Many educators feel that they are not qualified or competent enough to include indigenous perspectives into their classroom. For these educators, I would challenge them to start with small achievable goals to grow on annually. I believe most of the stress and anxiety stems from trying to make radical changes to one’s pedagogy to reinvent their identity overnight.

My subject area is in Biology so I have gathered resources catered to my future profession goals

Examples of Curricular Overlaps

Life Sciences 11Binomial Nomenclature, First People’s knowledge on classification

  • Introduce a lesson on Linnaeus’ Binomial Nomenclature and how that is the accepted mode of organizational hierarchy in Western Science
  • Compared to Indigenous naming systems grouping of plants based on their uses; medicinal, ceremonial, edible, poisonous, etc. Also, the name of a plant may change with the season depending on if it is flowering or not.

Environmental Science 11human actions and their impact on ecosystem integrity

  • Caribou and bison migratory disruptions due to humans
  • Indigenous importance of these animals culturally

Energy flow through ecosystems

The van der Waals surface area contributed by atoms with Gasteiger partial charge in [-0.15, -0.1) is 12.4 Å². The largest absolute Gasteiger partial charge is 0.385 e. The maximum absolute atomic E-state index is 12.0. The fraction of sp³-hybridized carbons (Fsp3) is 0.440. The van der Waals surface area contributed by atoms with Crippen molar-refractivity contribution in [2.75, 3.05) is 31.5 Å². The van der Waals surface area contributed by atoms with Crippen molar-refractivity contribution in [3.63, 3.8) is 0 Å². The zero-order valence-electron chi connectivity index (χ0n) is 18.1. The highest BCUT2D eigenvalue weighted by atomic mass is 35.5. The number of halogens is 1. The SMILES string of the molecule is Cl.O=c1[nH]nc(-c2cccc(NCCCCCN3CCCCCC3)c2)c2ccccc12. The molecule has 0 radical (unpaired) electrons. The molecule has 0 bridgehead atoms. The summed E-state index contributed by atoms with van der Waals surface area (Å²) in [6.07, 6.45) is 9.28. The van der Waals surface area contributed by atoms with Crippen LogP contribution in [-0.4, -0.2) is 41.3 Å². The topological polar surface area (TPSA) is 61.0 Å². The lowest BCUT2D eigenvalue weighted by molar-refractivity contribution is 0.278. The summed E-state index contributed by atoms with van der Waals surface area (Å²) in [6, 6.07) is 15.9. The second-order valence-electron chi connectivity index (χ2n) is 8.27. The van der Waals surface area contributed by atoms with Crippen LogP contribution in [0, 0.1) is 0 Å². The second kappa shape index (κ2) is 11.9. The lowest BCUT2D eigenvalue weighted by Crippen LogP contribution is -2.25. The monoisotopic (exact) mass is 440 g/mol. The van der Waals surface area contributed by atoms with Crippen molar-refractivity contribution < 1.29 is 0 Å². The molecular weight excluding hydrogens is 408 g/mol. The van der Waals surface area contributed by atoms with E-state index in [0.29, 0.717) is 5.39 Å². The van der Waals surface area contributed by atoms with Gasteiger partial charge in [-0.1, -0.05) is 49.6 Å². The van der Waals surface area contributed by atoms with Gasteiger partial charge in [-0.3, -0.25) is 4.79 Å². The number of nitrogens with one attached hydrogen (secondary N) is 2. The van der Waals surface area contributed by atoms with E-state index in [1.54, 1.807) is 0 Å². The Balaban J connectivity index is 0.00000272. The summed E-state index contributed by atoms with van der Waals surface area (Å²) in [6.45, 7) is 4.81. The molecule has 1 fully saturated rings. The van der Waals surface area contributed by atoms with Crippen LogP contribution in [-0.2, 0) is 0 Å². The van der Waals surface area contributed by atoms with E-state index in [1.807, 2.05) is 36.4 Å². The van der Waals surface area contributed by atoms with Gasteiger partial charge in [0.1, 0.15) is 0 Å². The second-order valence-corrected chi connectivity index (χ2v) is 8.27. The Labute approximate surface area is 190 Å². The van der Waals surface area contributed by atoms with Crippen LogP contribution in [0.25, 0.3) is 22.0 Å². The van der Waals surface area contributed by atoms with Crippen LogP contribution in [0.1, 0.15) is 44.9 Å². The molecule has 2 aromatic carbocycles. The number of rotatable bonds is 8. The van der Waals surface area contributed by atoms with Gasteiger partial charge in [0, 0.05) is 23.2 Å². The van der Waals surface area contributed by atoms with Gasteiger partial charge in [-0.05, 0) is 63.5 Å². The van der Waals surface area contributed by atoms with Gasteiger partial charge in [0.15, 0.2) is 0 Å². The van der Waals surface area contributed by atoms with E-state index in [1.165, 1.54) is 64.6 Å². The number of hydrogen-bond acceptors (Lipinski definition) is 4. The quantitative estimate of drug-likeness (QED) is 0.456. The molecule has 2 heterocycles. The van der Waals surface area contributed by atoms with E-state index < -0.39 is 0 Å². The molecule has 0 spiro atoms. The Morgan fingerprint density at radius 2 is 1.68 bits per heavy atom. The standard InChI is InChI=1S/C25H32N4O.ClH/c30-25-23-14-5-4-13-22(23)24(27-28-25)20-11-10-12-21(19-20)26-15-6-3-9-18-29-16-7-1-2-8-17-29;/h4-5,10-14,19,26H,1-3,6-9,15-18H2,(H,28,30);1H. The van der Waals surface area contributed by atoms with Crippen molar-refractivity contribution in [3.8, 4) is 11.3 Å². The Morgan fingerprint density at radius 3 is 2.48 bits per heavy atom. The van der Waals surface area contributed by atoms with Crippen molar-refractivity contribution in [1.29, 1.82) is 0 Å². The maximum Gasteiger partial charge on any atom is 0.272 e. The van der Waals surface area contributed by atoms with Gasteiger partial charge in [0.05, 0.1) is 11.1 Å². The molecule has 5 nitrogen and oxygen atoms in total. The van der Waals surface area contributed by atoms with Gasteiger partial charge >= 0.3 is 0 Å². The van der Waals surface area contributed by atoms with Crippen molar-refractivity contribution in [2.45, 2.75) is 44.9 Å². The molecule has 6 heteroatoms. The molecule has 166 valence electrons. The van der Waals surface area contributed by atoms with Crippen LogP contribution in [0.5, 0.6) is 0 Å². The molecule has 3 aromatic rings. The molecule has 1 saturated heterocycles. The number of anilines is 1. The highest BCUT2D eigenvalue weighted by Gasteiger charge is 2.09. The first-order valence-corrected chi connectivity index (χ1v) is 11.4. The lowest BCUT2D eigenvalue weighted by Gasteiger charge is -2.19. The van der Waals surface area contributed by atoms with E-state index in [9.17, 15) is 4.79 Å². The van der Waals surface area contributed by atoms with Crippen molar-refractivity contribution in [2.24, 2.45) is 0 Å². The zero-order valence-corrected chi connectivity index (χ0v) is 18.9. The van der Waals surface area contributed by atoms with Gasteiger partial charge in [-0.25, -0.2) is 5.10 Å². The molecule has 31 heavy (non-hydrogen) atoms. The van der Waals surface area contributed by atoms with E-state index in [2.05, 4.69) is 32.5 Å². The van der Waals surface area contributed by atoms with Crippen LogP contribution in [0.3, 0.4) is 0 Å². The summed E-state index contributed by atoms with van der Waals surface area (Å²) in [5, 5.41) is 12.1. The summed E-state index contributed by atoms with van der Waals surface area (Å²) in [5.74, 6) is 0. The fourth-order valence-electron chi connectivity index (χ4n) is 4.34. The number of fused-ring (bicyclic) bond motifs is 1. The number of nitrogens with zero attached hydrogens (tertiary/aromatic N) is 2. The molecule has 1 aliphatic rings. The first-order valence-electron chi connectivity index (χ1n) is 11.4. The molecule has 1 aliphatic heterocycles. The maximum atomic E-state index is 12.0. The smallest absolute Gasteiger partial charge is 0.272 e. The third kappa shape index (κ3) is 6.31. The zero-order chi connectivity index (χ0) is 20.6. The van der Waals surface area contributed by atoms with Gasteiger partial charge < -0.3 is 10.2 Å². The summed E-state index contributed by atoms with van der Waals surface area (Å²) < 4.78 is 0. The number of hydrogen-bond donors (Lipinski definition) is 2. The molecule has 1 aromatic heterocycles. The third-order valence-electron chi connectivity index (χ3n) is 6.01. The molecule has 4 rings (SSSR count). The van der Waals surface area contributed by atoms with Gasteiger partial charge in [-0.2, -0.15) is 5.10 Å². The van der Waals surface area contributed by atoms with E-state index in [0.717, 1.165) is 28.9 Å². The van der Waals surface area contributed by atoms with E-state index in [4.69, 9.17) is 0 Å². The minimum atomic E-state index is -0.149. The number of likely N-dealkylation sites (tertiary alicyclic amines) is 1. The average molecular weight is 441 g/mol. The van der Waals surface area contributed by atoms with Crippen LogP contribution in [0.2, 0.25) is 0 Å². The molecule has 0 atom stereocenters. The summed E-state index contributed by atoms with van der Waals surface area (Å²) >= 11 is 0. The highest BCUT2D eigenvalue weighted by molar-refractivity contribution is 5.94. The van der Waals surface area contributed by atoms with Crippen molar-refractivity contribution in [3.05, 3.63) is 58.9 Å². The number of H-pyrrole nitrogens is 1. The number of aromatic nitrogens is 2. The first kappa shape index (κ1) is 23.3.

• Salmon life cycles and how salmon carcasses are important for nutrient dynamics
  • Importance of Salmon to Indigenous People’s

Now as far as assessing these lessons, from my readings, it has been recommended to use formative assessment and have students engage in hands-on activities. Most of the outlined goals are for students to form connections between the First People’s way of life and their own understanding of nature.

Lesson Plans templates have been recommended to follow a 7E model:

Engage, Explore, Explain, Elaborate, Evaluate, and the addition of Environment and Elders

Some potential lesson planning questions and direction for each heading:

Explore: What 1 or 2 Inquiry Questions will you focus on

Explain: Introduce the learning goals for the lesson

Elaborate: Ask questions guiding the new learning

Evaluate: Ask questions that provide opportunities to show that they understand the key concepts studied

Engage: What do you already know, and what would you like to know about the topic

Environment: How does this topic relate to the place we are living and studying

Elders: How did your experience learning from an Elder differ from traditional learning


Indigenous Resources:

FNESC – Secondary Science First Peoples Teacher Resource Guide


BC Government/FNESC/Ministry of Education – Facilitators Workshop Guide




Author: Aaron Larnder


  1. BC’s New Curriculum. ( 2019) Retrieval date: October 16th, 2019. Government of BC website:
  2. Photo by Stéfano Girardelli on Unsplash